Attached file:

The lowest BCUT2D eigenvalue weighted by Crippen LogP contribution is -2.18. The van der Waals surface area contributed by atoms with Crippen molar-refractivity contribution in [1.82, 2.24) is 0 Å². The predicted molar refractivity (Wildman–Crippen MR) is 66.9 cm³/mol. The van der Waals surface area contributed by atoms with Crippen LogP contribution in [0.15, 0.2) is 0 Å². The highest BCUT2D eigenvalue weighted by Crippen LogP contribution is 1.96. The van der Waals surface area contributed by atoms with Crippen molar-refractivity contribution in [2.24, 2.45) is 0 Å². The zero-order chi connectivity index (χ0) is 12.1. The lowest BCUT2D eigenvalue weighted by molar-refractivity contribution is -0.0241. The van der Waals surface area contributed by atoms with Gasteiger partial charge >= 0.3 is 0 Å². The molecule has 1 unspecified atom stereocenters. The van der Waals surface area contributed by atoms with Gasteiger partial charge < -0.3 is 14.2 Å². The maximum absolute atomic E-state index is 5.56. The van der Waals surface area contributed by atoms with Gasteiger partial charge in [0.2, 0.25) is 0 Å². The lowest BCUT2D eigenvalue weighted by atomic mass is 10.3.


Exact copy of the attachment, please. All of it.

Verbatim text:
The lowest BCUT2D eigenvalue weighted by Crippen LogP contribution is -2.18. The van der Waals surface area contributed by atoms with Crippen molar-refractivity contribution in [1.82, 2.24) is 0 Å². The predicted molar refractivity (Wildman–Crippen MR) is 66.9 cm³/mol. The van der Waals surface area contributed by atoms with Crippen LogP contribution in [0.15, 0.2) is 0 Å². The highest BCUT2D eigenvalue weighted by Crippen LogP contribution is 1.96. The van der Waals surface area contributed by atoms with Crippen molar-refractivity contribution in [2.24, 2.45) is 0 Å². The zero-order chi connectivity index (χ0) is 12.1. The lowest BCUT2D eigenvalue weighted by molar-refractivity contribution is -0.0241. The van der Waals surface area contributed by atoms with Gasteiger partial charge >= 0.3 is 0 Å². The molecule has 1 unspecified atom stereocenters. The van der Waals surface area contributed by atoms with Gasteiger partial charge < -0.3 is 14.2 Å². The maximum absolute atomic E-state index is 5.56. The van der Waals surface area contributed by atoms with Gasteiger partial charge in [0.2, 0.25) is 0 Å². The lowest BCUT2D eigenvalue weighted by atomic mass is 10.3.